Table 2 leads to a big question: what character set should be used to support multiple different languages in an internationalized application? For example, the ISO-8859-1 character set will not support Chinese characters that are actually supported by the GB2312 character set. Obviously, there should be a common character set that can encode all of the characters in different languages of the world. Unicode is one such coded character set that promises to provide a unique code point for every character in every language. Java uses Unicode to encode characters. JRE 1.4 supports Unicode 3.0. Unicode is a large character set composed of almost 65,000 characters covering almost all world languages. Unicode encodes characters in 2 bytes, i.e., Unicode is 16-bit encoding with a range of code points from U+0000 to U+FFFF, represented in Unicode hexadecimals.

There is one more character set, known as the Universal Character Set (UCS), which can support all language characters and symbols. However, UCS uses a 31-bit encoding scheme that is not supported by most of the computer applications, whereas 16-bit encoding is widely supported. To address this issue, new transformed encoding schemes have been created based on Unicode and UCS. One of them is UTF-8 (UCS Transformation Format). UTF-8 transforms UCS characters into 1, 2, 3, or 4 byte encodings. UTF-8 preserves ASCII codes and encodes an ASCII character as a single byte. In essence, UTF-8 uses multi-byte encoding to represent characters in 1-4 bytes (octets).

The UTF-8 support for a wide range of characters and the efficient way of encoding makes it the de facto character set that should be used for displaying multiple languages. The application described in this article uses UTF-8 everywhere there is a need to encode content in different languages.

The Internationalization Requirements for the Example Application
The application described in the article is a Web-based airline-booking engine that has points of sale (POS) in different countries. The requirement was to support a number of POS countries (24 all together) such as the US, Germany, the UK, Japan, Korea, Brazil, Canada, China, Uruguay, etc., with room to expand to other countries of the world. For each POS country, the requirement was to provide a list of preconfigured languages specific to each POS in such a way that a user could select a particular language from the list in order to display content in that language. The requirement was to support a number of languages (10 all together) such as English, French, German, Chinese, Japanese, etc., with room to accommodate any other language in the future. By default, when a user lands on the application in a particular POS country, the content is expected to be displayed in the native language of that POS country.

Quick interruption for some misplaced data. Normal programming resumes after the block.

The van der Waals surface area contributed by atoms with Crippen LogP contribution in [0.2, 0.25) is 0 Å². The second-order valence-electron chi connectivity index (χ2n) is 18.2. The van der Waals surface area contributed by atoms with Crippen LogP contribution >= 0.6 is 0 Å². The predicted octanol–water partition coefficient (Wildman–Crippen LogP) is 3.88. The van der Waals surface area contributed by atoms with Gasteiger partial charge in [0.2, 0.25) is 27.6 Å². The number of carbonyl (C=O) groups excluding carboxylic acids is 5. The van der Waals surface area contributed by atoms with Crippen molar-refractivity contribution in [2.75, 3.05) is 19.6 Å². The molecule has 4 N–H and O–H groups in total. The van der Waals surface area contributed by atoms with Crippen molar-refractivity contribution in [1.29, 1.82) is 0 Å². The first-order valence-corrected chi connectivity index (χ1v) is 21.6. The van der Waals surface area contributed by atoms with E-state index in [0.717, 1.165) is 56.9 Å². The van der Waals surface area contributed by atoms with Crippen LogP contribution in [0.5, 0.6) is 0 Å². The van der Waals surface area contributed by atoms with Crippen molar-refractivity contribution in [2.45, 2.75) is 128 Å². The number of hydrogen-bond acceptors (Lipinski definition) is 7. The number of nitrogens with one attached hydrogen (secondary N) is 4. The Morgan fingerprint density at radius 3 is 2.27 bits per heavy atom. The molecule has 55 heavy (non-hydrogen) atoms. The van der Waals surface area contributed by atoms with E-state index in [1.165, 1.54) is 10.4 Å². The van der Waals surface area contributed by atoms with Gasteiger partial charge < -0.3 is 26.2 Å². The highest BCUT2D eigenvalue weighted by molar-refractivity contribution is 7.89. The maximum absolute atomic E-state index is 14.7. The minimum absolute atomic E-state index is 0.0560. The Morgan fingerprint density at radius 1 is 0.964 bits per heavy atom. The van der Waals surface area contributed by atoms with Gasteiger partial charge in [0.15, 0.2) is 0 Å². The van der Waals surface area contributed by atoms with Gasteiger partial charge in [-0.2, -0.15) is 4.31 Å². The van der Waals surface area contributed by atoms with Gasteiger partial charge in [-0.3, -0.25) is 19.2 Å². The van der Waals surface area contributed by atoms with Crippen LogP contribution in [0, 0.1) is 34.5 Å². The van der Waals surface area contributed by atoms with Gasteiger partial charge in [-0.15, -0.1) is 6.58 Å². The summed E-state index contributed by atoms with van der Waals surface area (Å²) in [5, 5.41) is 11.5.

More Stories By Murali Kashaboina

Murali Kashaboina leads Enterprise Architecture at United Airlines, Inc. He has 15+ years of enterprise software development experience utilizing a broad range of technologies, including JEE, CORBA, Tuxedo, and Web services. Murali previously published articles in WLDJ and SilverStream Developer Center. He has master’s degree in mechanical engineering from the University of Dayton, Ohio.

More Stories By Bin Liu

Bin Liu is a lead software engineer at United Airlines. Bin has more than seven years of experience developing distributed applications using J2EE technologies, WebLogic, Tuxedo, C++, and Web services. Bin has previously published articles in WLDJ.